We asked a number of full-time cruisers to take our survey and tell us why they cruise; their likes and dislikes, and the secrets of maintaining a healthy relationship on a small boat.
Barbara Hart and husband EW have lived aboard their 47ft Cheoy Lee Cutter La Luna since 2002. They cruised extensively in the Caribbean before sailing east to the Azores.
Barbara says she first agreed to cruise when she said “yes” to EW’s marriage proposal 30 years ago. She says the ability to laugh at yourself is important if an onboard relationship is to work, and that the best line to end an argument, is: “I wish you wouldn’t be so insistent when I know I’m right.” She adds, “It’s hard to sustain an argument when you are both laughing.”
Partners Helen Mussell and Stuart Proudfoot cruise on a Jeanneau Sun Magic 44. Stuart’s favorite cruising grounds are Chagos, Madagascar and Mozambique. For Helen, it’s the Tobago Cays and Anguilla’s Prickly Pear Cay.
“Making a relationship work on a boat means getting over an argument quickly and supporting one another when things don’t go to plan,” says Helen.
Liesbet Collaert and husband Mark bought their 35ft Fountaine Pajot Tobago catamaran Irie (ex Big Trouble) in 2007 and have cruised ever since. Having sailed the Caribbean, they are now in French Polynesia.
Liesbet says they love the cruising lifestyle and being one with nature. “It gives us a chance to see the world from a different perspective.” Their magical moments include “swimming with manta rays, sailing with dolphins, observing sea lions and other wildlife in the Galapagos, every beautiful sunset and starry night, and being alone in a sublime anchorage.”
What Liesbet doesn’t like about cruising is being dependent on the weather.
Rosie Burr and husband Sim Hogarth recently changed boats and now cruise aboard their 44ft steel ketch Wandering Star. Rosie agrees with Liesbet about the joys of living closer to nature. Cruising for ten years, Rosie says she values being with her husband all the time, meeting new people and exploring new places.
She lists the electric anchor windless as vital. “I was anchor wench for nine years with a manual windlass – I now have an electric one and there is no going back.”
Barbara Hart chose the autopilot as her essential piece of cruising equipment, while for Stuart Proudfoot and Helen Mussell it’s the water maker, wind generator and solar panels. “Deep freeze has changed our lives,” says Helen.
While I was researching this article, author, journalist and serial circumnavigator Cap’n Fatty Gooodlander sent me enough information to fill a book. Fatty credits his 52-years as a full-time cruiser to his strong relationship with wife Carolyn. “Always being there for each other is vital,” he said.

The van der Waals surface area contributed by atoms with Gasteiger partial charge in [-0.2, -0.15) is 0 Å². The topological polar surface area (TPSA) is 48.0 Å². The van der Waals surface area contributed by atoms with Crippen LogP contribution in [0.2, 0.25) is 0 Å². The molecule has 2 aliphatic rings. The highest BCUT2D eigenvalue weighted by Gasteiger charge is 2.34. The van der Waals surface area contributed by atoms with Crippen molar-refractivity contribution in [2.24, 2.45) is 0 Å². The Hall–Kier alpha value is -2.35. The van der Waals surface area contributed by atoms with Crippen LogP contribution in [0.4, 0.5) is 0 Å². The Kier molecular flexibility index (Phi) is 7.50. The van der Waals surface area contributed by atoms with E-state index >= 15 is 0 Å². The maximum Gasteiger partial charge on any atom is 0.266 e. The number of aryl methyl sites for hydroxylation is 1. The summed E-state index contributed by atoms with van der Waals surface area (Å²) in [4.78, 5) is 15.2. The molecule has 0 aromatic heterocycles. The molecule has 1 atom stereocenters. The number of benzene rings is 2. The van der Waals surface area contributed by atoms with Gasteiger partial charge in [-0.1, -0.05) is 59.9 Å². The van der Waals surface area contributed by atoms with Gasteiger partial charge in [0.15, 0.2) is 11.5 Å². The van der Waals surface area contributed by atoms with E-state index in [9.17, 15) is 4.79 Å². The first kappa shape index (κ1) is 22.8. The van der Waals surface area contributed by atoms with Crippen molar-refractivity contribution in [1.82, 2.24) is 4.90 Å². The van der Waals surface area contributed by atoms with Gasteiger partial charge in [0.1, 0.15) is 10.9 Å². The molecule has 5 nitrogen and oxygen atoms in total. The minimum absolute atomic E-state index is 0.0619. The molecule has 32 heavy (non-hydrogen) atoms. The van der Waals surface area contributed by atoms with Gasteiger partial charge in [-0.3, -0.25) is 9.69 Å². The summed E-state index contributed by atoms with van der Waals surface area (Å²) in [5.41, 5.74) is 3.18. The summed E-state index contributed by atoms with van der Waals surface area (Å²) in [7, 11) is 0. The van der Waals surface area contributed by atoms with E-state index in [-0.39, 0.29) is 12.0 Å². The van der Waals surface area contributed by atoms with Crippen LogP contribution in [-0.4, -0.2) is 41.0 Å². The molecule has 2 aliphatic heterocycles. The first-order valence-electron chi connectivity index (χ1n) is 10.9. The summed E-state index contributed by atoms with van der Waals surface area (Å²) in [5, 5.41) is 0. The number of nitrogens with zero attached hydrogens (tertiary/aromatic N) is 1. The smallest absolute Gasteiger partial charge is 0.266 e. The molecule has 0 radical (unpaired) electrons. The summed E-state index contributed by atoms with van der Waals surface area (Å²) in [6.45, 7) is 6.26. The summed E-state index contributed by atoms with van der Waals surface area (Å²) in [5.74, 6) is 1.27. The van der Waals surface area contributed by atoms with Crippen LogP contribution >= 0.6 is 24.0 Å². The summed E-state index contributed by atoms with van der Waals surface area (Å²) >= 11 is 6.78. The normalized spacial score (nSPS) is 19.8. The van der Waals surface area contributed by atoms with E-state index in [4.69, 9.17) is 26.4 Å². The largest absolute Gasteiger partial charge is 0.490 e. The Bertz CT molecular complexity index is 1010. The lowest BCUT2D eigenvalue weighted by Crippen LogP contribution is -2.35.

All our cruising couples said they share the decision making. Fatty says this is what works for him: “We yell at each other until one of us bursts into tears—and then hug our problems out. This is messy and stupid and disgustingly crude … but it’s how we do it. Besides Carolyn, Fatty lists his monitor wind vane, AIS and twin running poles as equipment he wouldn’t cruise without.
Devi and Hunter Sharp cruised for eight years before moving ashore. Like most women cruisers, Devi was practical when naming a vital piece of equipment. “A good anchor with 200 feet of chain rode and an additional 100 feet of rope rode.”
When asked to name their greatest fear, Devi was the only cruiser to mention pirates and the risk of being boarded by people “who value stuff more than a life.”
Barbara Hart said, “We don’t dwell on it, but both of us fear sinking at sea with no hope to save her,”
Fatty’s fear was “that I will hop overboard on a perfectly perfect day—because it is just that.”
Sim Hogarth fears going aloft, while Rosie fears “waking up tomorrow and it’s all over (and lightening storms).”
Chuck and Barbara Shipley are cruising on the only motor yacht in our survey; they have been wandering the Caribbean aboard Tusen Takk II, a 48ft Kadey-Krogen North Sea, since 2007, and have no plans to move ashore.
Chuck claims his biggest fear is that one day he’ll find himself confined to bed in an old folks’ home and be unable to get up and change the radio station which is playing RAP on Golden Oldies. Barbara’s fear is “that a health problem will require us to give up this life.”
Chuck delights in having stabilizers for long passages and radar for night passages.
Fuel is a factor on a motor yacht. “The price of fuel has increased a lot in the last nine years,” notes Barbara. “But since we have large tanks and only purchase fuel once or twice a year, we have been able to find economical fuel.”
Barbara’s favorite island is Grenada.
Cruising for only three years, Austrians Birgit Hackl and Christian Feldbauer of Pitufa, a Sparkman and Stephens 41, are the newbies in our survey. “So far,” says Birgit, “the cost of cruising is not prohibitive as long as we try to live economically.” She says boat maintenance and repairs put a hole in their budget and they try to do as much as possible themselves. She claims her biggest fear is being taken seriously ill or injured in a remote place.
Like other cruisers, Birgit values their water-maker because “it gives us the freedom to stay wherever we want for as long as we want without worrying about water.”
The downside, says Birgit, is dealing with stubborn bureaucrats and office workers who don’t understand that cruisers don’t have an address, phone number or constant access to internet.
All those in our survey named their boat as their only home.
“Absolutely. Always. Forever!” said Capt’n Fatty Goodlander.